You really don’t know how amazing life is until you have good sharp knives. I was Dorothy in Kansas before I received a gift of good knives for Christmas. I woke up in Oz the next morning when I first used my big butcher knife to mince fresh herbs. I wanted to mince herbs for the rest of my life! If you’re going to take the plunge, buy the expensive knives – Wusthof are really the best (I have since bought two of those to add to my first collection and they are worth their weight in gold and more.) All good knives are pricey, so my suggestion is to get a cooks knife (pictured above) and if a second one is possible, a smaller, paring knife. Honestly, I could use just those two (and a cheap bread knife) and be completely satisfied.
Cast Iron Frying Pan
Cast iron is the original no-stick pan, with no worries about ingesting dangerous chemicals (in fact the iron is actually good for you!) I know lots of people can be put off by the idea that they have to “season” the pan first, but this is something that only has to be done the first time you use the pan. After you finish with that, it will become your favorite pan in the kitchen. I use mine for pan frying anything – potatoes, sautés, eggs of any stripe, fish, shrimp. You name it, I’ve probably put it in my pan. The best part is that, similar to a wok, you don’t wash it with soap, just rinse (and scrape when necessary) any of the leftover bits after using it. Rinse and then to prevent rust, dry it by placing it on a burner on high heat until all of the beads of water evaporate. Since you don’t use soap, the oil from your frying soaks into the cast iron and creates a natural non-stick surface. In fact, it’s a great indicator that your food is done when it no-longer sticks, meaning that it is cooked enough to have formed a crispy edge.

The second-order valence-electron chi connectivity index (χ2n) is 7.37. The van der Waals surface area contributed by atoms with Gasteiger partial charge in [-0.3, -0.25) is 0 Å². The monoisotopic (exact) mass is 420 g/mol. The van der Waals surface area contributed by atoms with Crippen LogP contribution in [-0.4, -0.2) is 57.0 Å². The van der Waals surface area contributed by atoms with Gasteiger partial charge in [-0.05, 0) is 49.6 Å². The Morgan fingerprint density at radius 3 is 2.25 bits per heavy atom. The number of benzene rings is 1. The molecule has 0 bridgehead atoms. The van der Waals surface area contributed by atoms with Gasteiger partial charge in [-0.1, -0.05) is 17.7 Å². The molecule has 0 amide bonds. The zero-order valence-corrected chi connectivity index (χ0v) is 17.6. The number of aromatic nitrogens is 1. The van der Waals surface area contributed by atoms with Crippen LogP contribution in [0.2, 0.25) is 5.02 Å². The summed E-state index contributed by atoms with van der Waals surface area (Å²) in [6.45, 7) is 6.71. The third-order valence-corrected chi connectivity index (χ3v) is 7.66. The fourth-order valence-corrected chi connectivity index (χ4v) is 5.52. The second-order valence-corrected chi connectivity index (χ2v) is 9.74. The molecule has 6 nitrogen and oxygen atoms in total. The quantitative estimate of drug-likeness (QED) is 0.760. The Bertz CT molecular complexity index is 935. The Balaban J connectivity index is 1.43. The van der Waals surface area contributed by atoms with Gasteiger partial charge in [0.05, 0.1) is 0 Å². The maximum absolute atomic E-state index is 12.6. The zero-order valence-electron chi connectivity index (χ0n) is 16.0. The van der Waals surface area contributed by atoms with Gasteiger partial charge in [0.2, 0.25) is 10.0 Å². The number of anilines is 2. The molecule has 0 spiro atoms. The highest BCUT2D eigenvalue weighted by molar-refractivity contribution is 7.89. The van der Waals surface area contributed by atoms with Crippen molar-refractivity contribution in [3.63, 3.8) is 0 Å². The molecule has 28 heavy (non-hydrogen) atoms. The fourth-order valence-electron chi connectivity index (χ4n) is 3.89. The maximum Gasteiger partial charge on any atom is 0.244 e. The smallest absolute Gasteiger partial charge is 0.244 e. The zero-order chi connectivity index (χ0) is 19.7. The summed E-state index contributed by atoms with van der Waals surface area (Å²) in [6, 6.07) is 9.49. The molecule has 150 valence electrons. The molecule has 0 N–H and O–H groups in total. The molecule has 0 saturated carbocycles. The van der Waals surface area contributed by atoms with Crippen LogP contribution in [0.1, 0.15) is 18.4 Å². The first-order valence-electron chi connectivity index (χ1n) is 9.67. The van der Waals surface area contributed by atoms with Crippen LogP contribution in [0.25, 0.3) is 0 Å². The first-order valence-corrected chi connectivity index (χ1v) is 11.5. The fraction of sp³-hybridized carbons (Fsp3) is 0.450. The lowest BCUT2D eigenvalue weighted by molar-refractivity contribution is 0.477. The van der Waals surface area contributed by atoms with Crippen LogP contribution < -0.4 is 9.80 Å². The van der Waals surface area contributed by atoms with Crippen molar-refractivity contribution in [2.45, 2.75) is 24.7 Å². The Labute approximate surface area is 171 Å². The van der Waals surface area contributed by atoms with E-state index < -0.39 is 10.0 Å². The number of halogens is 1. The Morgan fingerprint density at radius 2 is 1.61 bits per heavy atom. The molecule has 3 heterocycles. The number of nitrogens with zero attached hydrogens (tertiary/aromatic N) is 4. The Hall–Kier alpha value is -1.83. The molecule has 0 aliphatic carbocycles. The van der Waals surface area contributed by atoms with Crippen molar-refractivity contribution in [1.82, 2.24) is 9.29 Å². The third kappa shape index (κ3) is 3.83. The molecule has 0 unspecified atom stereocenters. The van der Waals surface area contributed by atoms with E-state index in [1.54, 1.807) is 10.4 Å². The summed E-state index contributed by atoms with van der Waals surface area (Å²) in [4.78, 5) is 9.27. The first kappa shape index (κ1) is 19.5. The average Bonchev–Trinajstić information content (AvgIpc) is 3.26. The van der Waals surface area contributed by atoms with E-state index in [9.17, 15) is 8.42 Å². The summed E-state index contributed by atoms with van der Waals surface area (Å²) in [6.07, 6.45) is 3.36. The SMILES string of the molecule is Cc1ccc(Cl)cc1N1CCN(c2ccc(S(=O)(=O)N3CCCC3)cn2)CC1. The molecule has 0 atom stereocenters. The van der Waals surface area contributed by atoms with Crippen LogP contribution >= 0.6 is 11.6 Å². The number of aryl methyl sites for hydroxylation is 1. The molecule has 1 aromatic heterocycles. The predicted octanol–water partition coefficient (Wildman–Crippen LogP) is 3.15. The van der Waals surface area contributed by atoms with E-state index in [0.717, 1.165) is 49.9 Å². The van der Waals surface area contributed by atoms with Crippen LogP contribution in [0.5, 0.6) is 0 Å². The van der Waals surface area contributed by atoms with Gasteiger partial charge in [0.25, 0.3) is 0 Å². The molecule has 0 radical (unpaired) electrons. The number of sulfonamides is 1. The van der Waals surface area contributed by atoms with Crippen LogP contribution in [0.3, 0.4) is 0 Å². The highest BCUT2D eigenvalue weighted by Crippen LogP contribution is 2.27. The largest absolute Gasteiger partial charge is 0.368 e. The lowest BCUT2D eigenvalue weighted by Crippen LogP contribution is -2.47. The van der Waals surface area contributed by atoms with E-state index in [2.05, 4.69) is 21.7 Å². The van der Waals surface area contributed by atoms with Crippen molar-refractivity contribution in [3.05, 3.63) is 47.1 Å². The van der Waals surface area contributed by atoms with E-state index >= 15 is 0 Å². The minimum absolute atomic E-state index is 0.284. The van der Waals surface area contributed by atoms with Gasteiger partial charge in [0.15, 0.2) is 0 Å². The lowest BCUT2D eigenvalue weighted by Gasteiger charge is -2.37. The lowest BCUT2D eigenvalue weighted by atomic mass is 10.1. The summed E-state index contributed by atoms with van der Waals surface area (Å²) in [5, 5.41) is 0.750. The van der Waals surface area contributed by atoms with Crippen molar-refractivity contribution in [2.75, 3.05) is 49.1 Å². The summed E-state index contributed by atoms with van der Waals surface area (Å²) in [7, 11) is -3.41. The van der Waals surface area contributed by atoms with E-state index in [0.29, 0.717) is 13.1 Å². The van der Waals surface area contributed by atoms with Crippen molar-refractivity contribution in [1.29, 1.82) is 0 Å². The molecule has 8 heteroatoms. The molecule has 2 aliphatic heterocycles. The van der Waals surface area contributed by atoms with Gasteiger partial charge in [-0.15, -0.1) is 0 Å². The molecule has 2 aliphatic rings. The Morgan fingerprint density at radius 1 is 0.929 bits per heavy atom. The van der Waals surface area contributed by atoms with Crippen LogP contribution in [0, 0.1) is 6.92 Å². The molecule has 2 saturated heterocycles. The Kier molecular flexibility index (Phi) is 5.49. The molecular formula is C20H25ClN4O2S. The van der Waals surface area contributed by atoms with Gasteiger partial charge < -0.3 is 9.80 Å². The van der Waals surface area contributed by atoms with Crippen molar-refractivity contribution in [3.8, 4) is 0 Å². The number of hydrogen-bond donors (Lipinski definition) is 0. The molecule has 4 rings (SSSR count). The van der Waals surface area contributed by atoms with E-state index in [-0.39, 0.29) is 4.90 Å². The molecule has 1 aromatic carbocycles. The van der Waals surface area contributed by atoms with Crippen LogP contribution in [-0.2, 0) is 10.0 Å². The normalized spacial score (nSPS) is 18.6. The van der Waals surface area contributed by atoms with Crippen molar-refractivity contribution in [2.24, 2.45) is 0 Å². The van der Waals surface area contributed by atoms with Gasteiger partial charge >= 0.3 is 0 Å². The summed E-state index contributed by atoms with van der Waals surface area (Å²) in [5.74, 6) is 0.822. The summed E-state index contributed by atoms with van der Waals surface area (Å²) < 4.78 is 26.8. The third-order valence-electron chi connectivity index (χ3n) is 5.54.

Most pans have handles of cast iron, which make it easier for placing them in the oven (for making frittatas or cornbread). Mine has a wooden handle, which has burn marks due to my predilection for frittatas. It’s the price I pay!
Seasoning a Cast Iron Pan, Demystified
1. Before using a new pan, wash it in soap and water and dry.
2. Place pan on the stove top on high heat and once all of the water is evaporated and you can feel the heat through the pan, add 1 tablespoon of high heat cooking oil (peanut, safflower), allow it to heat up and then swirl it around to cover the whole pan.
3. Remove pan from heat and with paper towel, well wadded up to protect your fingers from heat, smear the oil into the pan.
4. Reheat pan until no droplets of oil remain.
Unlike a wok, you don’t need to do this several times. As noted above, each time you cook with it, the oil you cook with will begin to soak in, creating the “non-stick” surface.
Canning Funnel and Mason Jars
While I’m under no illusions that my readers will become canners anytime soon (but I’m happy to share tips on that if you like) I would highly recommend using mason jars for storing leftovers and the canning funnel makes this such a breeze. Mason jars as storage containers help me because 1) I can see the food, so am more likely to remember to eat it before it starts to look scary! And 2) while I don’t know the science on this, I feel better with my food in glass rather than plastic.
If you have kitchen equipment that you can’t live without, be communal and share!
Love and hugs!